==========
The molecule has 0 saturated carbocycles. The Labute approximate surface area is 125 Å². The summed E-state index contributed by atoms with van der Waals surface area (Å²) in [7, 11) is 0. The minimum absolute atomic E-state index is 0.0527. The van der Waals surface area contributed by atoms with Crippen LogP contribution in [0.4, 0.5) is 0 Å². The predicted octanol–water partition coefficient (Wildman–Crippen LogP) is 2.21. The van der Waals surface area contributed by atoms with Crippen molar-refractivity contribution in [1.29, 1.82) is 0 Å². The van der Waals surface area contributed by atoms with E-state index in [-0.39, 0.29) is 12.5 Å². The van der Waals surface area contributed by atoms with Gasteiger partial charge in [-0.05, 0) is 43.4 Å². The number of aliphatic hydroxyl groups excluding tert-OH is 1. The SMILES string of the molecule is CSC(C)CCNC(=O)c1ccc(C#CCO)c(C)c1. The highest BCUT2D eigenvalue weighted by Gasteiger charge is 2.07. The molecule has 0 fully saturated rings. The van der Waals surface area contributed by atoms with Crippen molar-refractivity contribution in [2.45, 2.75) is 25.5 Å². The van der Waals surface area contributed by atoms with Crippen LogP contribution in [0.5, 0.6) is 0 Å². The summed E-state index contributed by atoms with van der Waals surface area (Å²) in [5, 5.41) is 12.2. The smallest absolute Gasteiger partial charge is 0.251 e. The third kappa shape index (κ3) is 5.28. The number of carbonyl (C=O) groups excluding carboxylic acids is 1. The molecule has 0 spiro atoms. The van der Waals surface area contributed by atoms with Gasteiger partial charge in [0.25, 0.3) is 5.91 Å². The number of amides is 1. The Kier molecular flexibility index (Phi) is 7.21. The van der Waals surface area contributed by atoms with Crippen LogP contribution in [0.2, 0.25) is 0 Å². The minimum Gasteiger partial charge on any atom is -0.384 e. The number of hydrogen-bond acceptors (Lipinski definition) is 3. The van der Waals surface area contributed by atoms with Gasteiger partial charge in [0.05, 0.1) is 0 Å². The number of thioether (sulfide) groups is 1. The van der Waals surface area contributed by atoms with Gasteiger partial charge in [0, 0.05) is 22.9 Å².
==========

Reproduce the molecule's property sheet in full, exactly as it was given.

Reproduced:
The molecule has 0 saturated carbocycles. The Labute approximate surface area is 125 Å². The summed E-state index contributed by atoms with van der Waals surface area (Å²) in [7, 11) is 0. The minimum absolute atomic E-state index is 0.0527. The van der Waals surface area contributed by atoms with Crippen LogP contribution in [0.4, 0.5) is 0 Å². The predicted octanol–water partition coefficient (Wildman–Crippen LogP) is 2.21. The van der Waals surface area contributed by atoms with Crippen molar-refractivity contribution in [1.29, 1.82) is 0 Å². The van der Waals surface area contributed by atoms with E-state index in [-0.39, 0.29) is 12.5 Å². The van der Waals surface area contributed by atoms with Gasteiger partial charge in [-0.05, 0) is 43.4 Å². The number of aliphatic hydroxyl groups excluding tert-OH is 1. The SMILES string of the molecule is CSC(C)CCNC(=O)c1ccc(C#CCO)c(C)c1. The highest BCUT2D eigenvalue weighted by Gasteiger charge is 2.07. The molecule has 0 fully saturated rings. The van der Waals surface area contributed by atoms with Crippen molar-refractivity contribution in [2.45, 2.75) is 25.5 Å². The van der Waals surface area contributed by atoms with Crippen LogP contribution in [0.5, 0.6) is 0 Å². The summed E-state index contributed by atoms with van der Waals surface area (Å²) in [5, 5.41) is 12.2. The smallest absolute Gasteiger partial charge is 0.251 e. The third kappa shape index (κ3) is 5.28. The number of carbonyl (C=O) groups excluding carboxylic acids is 1. The molecule has 0 spiro atoms. The van der Waals surface area contributed by atoms with Gasteiger partial charge in [0.25, 0.3) is 5.91 Å². The number of amides is 1. The Kier molecular flexibility index (Phi) is 7.21. The van der Waals surface area contributed by atoms with Crippen LogP contribution in [0.2, 0.25) is 0 Å². The minimum Gasteiger partial charge on any atom is -0.384 e. The number of hydrogen-bond acceptors (Lipinski definition) is 3. The van der Waals surface area contributed by atoms with Gasteiger partial charge in [0.05, 0.1) is 0 Å². The number of thioether (sulfide) groups is 1. The van der Waals surface area contributed by atoms with Gasteiger partial charge in [0, 0.05) is 22.9 Å².